Ang Trapeang Thmor (ATT)
Located in Phnom Srok in the north-west of Cambodia and 110 km northwest of Siem Reap, Ang Trapeang Thmor Protected Landscape was created by Royal Decree in the year 2000 covers an area of 12,650 hectares of wetlands, grassland, dry dipterocarp forest, bamboo forest, and the open water surface. Ang Trapaeng Thmor known by locals people because of its man-made reservoir originally built using forced labor during the Khmer Rouge.
Nowadays, this important conservation area is well known as the feeding reserve for the tallest flying bird Sarus Crane (Grus Antigone) that typically arrive at the site in January and stay until May when they return to the Northern Plains and other sites across the country for breeding.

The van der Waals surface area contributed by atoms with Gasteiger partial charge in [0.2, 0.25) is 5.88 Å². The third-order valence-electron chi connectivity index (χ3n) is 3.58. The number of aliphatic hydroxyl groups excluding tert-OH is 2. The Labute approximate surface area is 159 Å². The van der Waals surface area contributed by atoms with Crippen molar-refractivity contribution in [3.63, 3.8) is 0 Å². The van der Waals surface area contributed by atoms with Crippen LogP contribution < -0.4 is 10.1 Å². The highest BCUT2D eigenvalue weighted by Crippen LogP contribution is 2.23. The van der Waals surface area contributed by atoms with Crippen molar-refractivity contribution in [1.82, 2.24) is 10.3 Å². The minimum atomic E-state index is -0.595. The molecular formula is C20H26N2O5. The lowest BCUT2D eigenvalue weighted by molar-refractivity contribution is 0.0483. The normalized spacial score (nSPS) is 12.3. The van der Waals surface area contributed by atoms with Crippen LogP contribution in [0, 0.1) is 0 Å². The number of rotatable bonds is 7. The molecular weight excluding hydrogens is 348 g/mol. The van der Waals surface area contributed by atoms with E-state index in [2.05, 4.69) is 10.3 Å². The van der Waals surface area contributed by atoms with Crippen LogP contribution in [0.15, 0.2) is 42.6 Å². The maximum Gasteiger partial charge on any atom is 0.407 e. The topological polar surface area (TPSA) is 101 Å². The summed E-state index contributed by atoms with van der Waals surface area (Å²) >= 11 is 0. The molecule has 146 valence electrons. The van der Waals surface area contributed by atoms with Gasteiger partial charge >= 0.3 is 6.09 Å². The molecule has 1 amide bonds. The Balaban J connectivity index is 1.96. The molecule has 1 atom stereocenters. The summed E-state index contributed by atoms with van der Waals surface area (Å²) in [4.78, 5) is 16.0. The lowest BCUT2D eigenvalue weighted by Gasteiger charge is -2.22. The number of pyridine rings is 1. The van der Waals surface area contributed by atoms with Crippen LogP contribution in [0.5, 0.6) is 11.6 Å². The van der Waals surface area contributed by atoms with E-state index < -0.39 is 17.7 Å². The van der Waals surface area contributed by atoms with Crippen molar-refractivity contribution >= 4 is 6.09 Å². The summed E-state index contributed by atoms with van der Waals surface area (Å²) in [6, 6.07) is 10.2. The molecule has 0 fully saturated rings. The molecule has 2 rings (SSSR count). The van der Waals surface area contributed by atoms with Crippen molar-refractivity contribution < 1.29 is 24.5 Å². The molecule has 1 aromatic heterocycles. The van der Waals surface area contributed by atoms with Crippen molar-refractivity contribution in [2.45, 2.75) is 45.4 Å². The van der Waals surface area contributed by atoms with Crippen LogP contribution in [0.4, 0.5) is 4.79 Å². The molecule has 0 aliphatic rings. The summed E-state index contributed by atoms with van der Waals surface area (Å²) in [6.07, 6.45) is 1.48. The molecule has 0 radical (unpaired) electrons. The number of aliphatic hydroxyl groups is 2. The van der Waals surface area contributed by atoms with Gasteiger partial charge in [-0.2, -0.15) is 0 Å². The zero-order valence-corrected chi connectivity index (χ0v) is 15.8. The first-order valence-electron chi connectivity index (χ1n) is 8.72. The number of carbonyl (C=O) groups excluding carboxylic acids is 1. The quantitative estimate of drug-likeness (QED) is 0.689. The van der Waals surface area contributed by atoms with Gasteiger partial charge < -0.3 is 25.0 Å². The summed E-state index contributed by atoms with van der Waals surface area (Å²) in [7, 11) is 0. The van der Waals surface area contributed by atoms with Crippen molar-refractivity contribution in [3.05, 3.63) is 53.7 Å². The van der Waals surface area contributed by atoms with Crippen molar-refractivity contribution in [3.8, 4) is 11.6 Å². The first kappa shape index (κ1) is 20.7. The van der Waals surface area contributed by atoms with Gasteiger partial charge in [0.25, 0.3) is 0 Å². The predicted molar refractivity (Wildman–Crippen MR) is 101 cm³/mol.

ATT supports many other species including six species of duck, 4 species of owls, Black-necked Storks, Purple Swamphen, Bronze-winged, Pheasant-tailed Jacana Spot-billed Pelican, Greater Spotted Eagle, Milky Stork, Painted Stork, Oriental Plover. About 200 bird species are reported. Small groups of the endangered mammal Eld’s Deer (Rucervus eldii) also come to get the water at the site from February to May.
Ecotourism to ATT plays an important role to support the conservation works of the site, local communities have been encouraged to provide services like local guiding, cooking and so on to generate extra income for a living.
A trip to Ang Trapeang Thmor is usually done within a day trip from Siem Reap and all year round, within 2 hours traveling each way.
Best time to visit Ang Trapeang Thmor is from January to April and August to September. Even though this site is available to explore all year round, yet sometimes from May to December, a quick check with the locals there to see if the birds are active or quiet is recommended.